And while social workers are vital components to the conversation and its solution, the group moved on to explore the day’s agenda items. A conversation comparing the German response to migrants and the US response to migrants will be held at a later date.
A Rapid Growth for Social Work
Goldkind kicked off the social work discussion, highlighting just how important and fast-growing the profession is in the US.
“There are more clinically trained social workers than psychiatrists, psychologists, and psychiatric nurses, combined,” she said, quoting the National Association of Social Workers (NASW), “adding up to over 200,000.”
And the industry’s rapid growth shows no signs of slowing down. According to the Bureau of Labor Statistics, job openings are expected to increase nine percent from 2021 to 2031, which is above average when compared to other professions.
Germany/US Social Work – How are They Different?
One major difference between budding social workers in Germany and the US, the group agreed, might be their motivations. Goldkind noted that a majority of US social workers pursue a Master of Social Work (MSW) degree to become clinical therapists, and may not be as interested in the policy side of social work. In Germany, however, not many social workers serve as therapists — and the two professions are very distinct.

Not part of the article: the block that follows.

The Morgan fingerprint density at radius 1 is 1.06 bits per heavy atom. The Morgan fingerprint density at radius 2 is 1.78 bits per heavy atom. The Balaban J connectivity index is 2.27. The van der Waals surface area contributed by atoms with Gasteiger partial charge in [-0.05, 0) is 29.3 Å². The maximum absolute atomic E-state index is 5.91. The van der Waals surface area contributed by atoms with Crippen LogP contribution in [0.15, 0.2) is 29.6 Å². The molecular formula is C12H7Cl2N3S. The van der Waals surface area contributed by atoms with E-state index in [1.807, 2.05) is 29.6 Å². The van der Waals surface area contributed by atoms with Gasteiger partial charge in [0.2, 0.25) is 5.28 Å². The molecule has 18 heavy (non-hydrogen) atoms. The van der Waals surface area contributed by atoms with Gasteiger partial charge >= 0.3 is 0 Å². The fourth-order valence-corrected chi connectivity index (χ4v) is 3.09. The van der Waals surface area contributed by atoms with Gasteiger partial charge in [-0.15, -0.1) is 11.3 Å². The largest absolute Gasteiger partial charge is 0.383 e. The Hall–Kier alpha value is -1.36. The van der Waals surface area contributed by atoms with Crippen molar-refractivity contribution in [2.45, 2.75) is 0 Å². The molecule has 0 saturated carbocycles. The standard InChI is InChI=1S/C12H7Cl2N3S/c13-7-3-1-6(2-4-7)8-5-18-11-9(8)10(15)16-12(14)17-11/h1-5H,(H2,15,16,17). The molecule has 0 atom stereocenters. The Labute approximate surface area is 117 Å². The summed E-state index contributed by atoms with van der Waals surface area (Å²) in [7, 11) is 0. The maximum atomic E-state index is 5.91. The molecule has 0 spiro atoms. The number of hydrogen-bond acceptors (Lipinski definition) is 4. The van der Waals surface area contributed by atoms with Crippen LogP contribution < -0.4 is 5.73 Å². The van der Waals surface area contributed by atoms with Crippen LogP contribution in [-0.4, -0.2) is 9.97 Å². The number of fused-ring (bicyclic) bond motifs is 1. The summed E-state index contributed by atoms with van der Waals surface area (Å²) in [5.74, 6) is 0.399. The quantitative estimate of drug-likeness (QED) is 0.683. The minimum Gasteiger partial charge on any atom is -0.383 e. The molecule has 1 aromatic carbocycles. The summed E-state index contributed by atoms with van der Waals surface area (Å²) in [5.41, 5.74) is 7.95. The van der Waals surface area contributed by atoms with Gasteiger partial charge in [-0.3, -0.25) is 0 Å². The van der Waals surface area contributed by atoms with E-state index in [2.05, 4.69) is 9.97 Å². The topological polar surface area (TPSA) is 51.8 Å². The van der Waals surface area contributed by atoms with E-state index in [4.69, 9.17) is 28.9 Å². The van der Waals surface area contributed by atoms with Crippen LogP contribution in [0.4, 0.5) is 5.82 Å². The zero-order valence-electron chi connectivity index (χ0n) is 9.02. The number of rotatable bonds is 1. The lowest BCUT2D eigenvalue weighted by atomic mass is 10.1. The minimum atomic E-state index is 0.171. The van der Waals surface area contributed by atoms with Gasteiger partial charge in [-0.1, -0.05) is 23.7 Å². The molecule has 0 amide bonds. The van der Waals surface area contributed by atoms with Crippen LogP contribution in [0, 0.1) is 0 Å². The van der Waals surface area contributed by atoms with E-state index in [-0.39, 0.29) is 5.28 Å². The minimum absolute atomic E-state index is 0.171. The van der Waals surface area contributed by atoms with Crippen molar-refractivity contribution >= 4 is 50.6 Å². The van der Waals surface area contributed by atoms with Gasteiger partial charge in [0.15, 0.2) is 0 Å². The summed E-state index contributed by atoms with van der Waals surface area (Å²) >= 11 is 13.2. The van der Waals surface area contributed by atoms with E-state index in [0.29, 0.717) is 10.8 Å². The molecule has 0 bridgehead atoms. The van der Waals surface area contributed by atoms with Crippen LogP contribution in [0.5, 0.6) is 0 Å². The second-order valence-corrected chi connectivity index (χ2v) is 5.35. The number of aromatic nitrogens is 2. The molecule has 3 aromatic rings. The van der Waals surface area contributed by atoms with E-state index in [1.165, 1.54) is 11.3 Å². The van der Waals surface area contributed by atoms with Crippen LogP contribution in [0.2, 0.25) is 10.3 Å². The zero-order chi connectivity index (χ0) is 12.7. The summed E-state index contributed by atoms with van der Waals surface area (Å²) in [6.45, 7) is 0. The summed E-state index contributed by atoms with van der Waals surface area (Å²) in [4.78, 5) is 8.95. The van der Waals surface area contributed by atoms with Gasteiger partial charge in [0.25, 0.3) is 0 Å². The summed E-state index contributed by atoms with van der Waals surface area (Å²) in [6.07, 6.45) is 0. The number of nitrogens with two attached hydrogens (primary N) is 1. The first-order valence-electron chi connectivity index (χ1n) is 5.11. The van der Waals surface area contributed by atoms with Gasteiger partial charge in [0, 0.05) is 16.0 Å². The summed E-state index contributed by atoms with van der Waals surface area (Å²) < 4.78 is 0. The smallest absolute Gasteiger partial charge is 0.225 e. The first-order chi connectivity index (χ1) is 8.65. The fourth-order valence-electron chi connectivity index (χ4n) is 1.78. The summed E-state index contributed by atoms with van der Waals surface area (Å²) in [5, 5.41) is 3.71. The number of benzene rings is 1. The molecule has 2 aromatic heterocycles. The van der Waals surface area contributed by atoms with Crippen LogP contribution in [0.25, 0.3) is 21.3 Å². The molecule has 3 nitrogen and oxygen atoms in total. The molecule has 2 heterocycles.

“I make sure to clarify on my resume that I am not a therapist, I am a social worker,” one attendee said. “Because I am proud to be a social worker.”
The distinction is more than just semantics. In Germany, social workers are just that—social workers—after completing their Bachelor’s degree in social work. However, they cannot be practicing therapists with this qualification. To practice therapy in Germany, social workers need additional education as a requirement. This is one of the reasons why social workers in Germany tend to be less interested in therapy-based roles. Additionally, the acceptance of mental health treatment in Germany is different to that of the US and the infrastructure is far less developed.
“Due to the pandemic and the rising need for therapy,” said Dilek Yüksel, Bildungsreferentin at Die Paritätische Akademie Berlin. “German social workers might be going more in that direction.”
US Fieldwork and Community Partnerships